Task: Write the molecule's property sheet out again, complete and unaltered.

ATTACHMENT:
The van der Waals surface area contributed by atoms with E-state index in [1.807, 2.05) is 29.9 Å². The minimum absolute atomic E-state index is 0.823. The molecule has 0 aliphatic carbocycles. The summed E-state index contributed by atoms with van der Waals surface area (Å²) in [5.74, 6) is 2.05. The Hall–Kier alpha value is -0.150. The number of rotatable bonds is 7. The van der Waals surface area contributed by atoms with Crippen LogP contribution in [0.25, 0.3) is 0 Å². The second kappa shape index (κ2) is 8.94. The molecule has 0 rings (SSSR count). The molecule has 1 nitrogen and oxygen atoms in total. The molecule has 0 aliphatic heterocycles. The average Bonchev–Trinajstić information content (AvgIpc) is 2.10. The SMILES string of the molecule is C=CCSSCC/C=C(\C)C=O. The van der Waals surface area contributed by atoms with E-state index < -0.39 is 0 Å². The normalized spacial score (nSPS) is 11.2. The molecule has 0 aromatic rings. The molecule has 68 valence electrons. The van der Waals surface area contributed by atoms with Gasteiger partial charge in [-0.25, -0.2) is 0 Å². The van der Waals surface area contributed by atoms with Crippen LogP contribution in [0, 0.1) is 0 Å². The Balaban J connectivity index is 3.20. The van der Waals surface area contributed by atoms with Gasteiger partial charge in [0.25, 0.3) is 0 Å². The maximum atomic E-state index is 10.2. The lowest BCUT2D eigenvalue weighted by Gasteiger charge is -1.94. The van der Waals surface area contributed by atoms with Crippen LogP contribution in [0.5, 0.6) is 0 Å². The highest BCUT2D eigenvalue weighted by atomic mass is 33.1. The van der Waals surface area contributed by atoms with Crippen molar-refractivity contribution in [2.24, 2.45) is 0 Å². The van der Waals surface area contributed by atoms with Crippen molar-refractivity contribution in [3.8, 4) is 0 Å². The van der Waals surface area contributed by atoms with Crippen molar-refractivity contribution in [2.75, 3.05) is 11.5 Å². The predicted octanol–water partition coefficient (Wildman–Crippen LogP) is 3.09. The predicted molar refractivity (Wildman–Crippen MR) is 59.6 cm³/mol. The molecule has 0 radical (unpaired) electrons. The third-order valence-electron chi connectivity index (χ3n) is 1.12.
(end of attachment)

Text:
The van der Waals surface area contributed by atoms with E-state index in [1.807, 2.05) is 29.9 Å². The minimum absolute atomic E-state index is 0.823. The molecule has 0 aliphatic carbocycles. The summed E-state index contributed by atoms with van der Waals surface area (Å²) in [5.74, 6) is 2.05. The Hall–Kier alpha value is -0.150. The number of rotatable bonds is 7. The van der Waals surface area contributed by atoms with Crippen LogP contribution in [0.25, 0.3) is 0 Å². The second kappa shape index (κ2) is 8.94. The molecule has 0 rings (SSSR count). The molecule has 1 nitrogen and oxygen atoms in total. The molecule has 0 aliphatic heterocycles. The average Bonchev–Trinajstić information content (AvgIpc) is 2.10. The SMILES string of the molecule is C=CCSSCC/C=C(\C)C=O. The van der Waals surface area contributed by atoms with E-state index < -0.39 is 0 Å². The normalized spacial score (nSPS) is 11.2. The molecule has 0 aromatic rings. The molecule has 68 valence electrons. The van der Waals surface area contributed by atoms with Gasteiger partial charge in [-0.25, -0.2) is 0 Å². The van der Waals surface area contributed by atoms with Crippen LogP contribution in [0, 0.1) is 0 Å². The Balaban J connectivity index is 3.20. The van der Waals surface area contributed by atoms with Gasteiger partial charge in [0.25, 0.3) is 0 Å². The maximum atomic E-state index is 10.2. The lowest BCUT2D eigenvalue weighted by Gasteiger charge is -1.94. The van der Waals surface area contributed by atoms with Crippen LogP contribution in [0.5, 0.6) is 0 Å². The highest BCUT2D eigenvalue weighted by atomic mass is 33.1. The van der Waals surface area contributed by atoms with Crippen molar-refractivity contribution in [2.24, 2.45) is 0 Å². The van der Waals surface area contributed by atoms with Crippen molar-refractivity contribution in [3.8, 4) is 0 Å². The van der Waals surface area contributed by atoms with Crippen molar-refractivity contribution in [2.75, 3.05) is 11.5 Å². The predicted octanol–water partition coefficient (Wildman–Crippen LogP) is 3.09. The predicted molar refractivity (Wildman–Crippen MR) is 59.6 cm³/mol. The molecule has 0 radical (unpaired) electrons. The third-order valence-electron chi connectivity index (χ3n) is 1.12.